A Close Call for Us, A Direct Hit for Others

As we celebrate the 25th anniversary of Firehouse Expo, it's hard to not look back to the wonderful past. Firehouse Expo brings back lots of great memories, great times and excellent learning opportunities from each other and the outstanding instructors...


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As we celebrate the 25th anniversary of Firehouse Expo, it's hard to not look back to the wonderful past. Firehouse Expo brings back lots of great memories, great times and excellent learning opportunities from each other and the outstanding instructors from the first Firehouse Expo through today. While we remember Expo's history, I want to take some editorial privilege to look ahead. This month's column is not as much related to firefighter deaths and injuries as it is to the deaths and injuries of civilians that we cause on the roads when we are responding. As we celebrate 25 years, we look back, but we also must look forward.

When the tones go off, we are expected to become very focused on the mission, be it out of staffed fire stations whose members head to the rigs to turn out or unstaffed stations whose members jump in their cars and respond to the firehouse or to the emergency scene. The purpose of this month's column is for us to think hard about the time between you being alerted and you arriving on the scene of the fire or other emergency. What's the purpose of all that? You are responding to help people with a problem. Those who called us needed us five minutes ago, and we want to help them as fast as possible.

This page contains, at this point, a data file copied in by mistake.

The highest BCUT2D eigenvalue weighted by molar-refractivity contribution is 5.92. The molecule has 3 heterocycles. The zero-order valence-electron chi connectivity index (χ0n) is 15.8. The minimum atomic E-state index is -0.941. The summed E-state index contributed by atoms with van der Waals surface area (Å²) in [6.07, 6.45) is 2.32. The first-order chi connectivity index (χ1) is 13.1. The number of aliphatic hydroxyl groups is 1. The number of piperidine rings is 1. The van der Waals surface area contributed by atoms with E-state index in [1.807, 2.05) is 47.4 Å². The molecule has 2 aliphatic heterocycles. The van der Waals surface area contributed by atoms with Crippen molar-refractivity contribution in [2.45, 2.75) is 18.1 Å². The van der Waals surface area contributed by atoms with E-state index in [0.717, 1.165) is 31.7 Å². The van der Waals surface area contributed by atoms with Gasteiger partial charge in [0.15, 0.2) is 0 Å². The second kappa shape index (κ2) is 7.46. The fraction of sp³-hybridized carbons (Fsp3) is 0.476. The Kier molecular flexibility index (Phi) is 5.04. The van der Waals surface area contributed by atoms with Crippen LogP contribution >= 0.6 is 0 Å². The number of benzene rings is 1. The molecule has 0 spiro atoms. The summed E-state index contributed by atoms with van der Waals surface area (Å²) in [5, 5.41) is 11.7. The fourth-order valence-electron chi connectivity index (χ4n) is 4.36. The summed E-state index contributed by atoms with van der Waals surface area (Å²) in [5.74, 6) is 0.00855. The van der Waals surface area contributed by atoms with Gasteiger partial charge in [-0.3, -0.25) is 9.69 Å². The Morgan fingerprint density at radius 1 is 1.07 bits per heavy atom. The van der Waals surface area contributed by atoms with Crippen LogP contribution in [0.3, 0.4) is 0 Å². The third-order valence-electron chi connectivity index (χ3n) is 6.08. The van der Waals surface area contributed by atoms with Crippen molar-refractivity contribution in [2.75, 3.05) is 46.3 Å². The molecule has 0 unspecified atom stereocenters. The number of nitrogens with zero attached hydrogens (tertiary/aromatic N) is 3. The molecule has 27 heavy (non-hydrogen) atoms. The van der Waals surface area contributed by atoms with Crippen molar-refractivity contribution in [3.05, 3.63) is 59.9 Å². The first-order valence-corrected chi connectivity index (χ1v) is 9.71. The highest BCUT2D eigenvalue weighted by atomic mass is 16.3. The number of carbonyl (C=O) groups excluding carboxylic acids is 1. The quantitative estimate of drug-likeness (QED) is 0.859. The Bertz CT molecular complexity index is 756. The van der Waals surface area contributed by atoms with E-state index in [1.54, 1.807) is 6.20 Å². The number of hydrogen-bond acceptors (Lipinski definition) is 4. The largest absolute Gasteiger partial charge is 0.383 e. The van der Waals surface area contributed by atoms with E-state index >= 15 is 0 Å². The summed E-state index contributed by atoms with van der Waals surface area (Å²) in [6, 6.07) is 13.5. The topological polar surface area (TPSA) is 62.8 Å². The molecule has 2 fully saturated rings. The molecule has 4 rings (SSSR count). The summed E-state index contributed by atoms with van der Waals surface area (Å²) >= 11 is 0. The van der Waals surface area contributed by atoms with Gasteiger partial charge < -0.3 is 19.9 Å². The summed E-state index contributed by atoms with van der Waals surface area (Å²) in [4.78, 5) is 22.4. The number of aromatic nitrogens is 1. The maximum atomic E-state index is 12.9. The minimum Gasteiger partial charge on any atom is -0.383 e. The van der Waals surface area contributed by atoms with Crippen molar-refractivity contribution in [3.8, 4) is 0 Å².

The reason you joined the fire department is to help people with a problem, but keep in mind that while the goal is to help those with a problem, it is also our goal to not make it worse or become a part of the problem. And that's the problem. Sometimes we do make the problem worse or cause new problems. Sometimes that isn't avoidable, but most times it is.

As we celebrate 25 years of Firehouse Expo, we can also look back at some horrific incidents. We can think about what habits we have changed in that time -- and which ones we have not. Our "habits" of responding quickly and passing through red lights and stops signs are usually for the good of those we are trying to help. I say usually because there is an element of folks who are allowed to drive emergency vehicles who are not driving for the good of those who need our help. In some cases, we have members of our service driving as fast as possible in order to try and "beat" other companies in. Nice. Let's drive a publicly owned (or paid for by the public, because they are all paid for by the public) fire apparatus as fast as possible with little regard for others so we can beat another company in. This kind of behavior is the stuff that prosecutors and lawyers drool over.

Now let's discuss intentional actions by firefighters. Intentional actions? Intentional is in the eye of the beholder (or judge or jury). While we know of no firefighter who has intentionally tried to hurt anyone, it can also be said that if firefighters driving apparatus did not stop at red lights or stop signs, that they did intentionally blow intersections. Absolutely. After all, if it was a member of your family that was struck by an apparatus that blew a controlled intersection, what would you want done? Easy answer. Tough situation.

Before we go any further, here is the fair solution:

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